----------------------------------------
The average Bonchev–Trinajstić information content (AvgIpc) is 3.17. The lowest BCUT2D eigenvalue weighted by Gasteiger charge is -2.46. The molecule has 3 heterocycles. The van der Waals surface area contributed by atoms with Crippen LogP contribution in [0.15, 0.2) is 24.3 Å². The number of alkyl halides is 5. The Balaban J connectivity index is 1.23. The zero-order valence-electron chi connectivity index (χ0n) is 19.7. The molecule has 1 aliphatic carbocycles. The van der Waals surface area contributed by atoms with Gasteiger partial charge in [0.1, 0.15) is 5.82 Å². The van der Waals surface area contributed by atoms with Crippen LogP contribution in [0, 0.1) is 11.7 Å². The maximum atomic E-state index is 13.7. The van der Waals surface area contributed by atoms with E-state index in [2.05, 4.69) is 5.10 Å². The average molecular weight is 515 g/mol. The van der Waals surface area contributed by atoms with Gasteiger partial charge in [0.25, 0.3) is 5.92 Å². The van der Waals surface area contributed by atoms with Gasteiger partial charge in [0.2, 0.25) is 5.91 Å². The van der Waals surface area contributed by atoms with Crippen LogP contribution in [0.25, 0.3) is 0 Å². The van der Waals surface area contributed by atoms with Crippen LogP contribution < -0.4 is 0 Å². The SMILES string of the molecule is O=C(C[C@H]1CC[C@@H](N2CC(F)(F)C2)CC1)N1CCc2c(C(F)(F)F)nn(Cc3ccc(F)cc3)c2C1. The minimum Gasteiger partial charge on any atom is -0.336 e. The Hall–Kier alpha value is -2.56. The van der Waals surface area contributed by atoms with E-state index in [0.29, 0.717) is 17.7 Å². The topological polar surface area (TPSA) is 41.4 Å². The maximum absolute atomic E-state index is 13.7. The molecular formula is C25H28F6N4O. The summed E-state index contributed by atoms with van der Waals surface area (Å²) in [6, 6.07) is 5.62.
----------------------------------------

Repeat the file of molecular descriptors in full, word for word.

The average Bonchev–Trinajstić information content (AvgIpc) is 3.17. The lowest BCUT2D eigenvalue weighted by Gasteiger charge is -2.46. The molecule has 3 heterocycles. The van der Waals surface area contributed by atoms with Crippen LogP contribution in [0.15, 0.2) is 24.3 Å². The number of alkyl halides is 5. The Balaban J connectivity index is 1.23. The zero-order valence-electron chi connectivity index (χ0n) is 19.7. The molecule has 1 aliphatic carbocycles. The van der Waals surface area contributed by atoms with Gasteiger partial charge in [0.1, 0.15) is 5.82 Å². The van der Waals surface area contributed by atoms with Crippen LogP contribution in [0, 0.1) is 11.7 Å². The maximum atomic E-state index is 13.7. The van der Waals surface area contributed by atoms with E-state index in [2.05, 4.69) is 5.10 Å². The average molecular weight is 515 g/mol. The van der Waals surface area contributed by atoms with Gasteiger partial charge in [0.25, 0.3) is 5.92 Å². The van der Waals surface area contributed by atoms with Gasteiger partial charge in [0.2, 0.25) is 5.91 Å². The van der Waals surface area contributed by atoms with Crippen LogP contribution in [0.25, 0.3) is 0 Å². The van der Waals surface area contributed by atoms with Crippen LogP contribution < -0.4 is 0 Å². The SMILES string of the molecule is O=C(C[C@H]1CC[C@@H](N2CC(F)(F)C2)CC1)N1CCc2c(C(F)(F)F)nn(Cc3ccc(F)cc3)c2C1. The minimum Gasteiger partial charge on any atom is -0.336 e. The Hall–Kier alpha value is -2.56. The van der Waals surface area contributed by atoms with E-state index in [0.29, 0.717) is 17.7 Å². The topological polar surface area (TPSA) is 41.4 Å². The maximum absolute atomic E-state index is 13.7. The molecular formula is C25H28F6N4O. The summed E-state index contributed by atoms with van der Waals surface area (Å²) in [6, 6.07) is 5.62.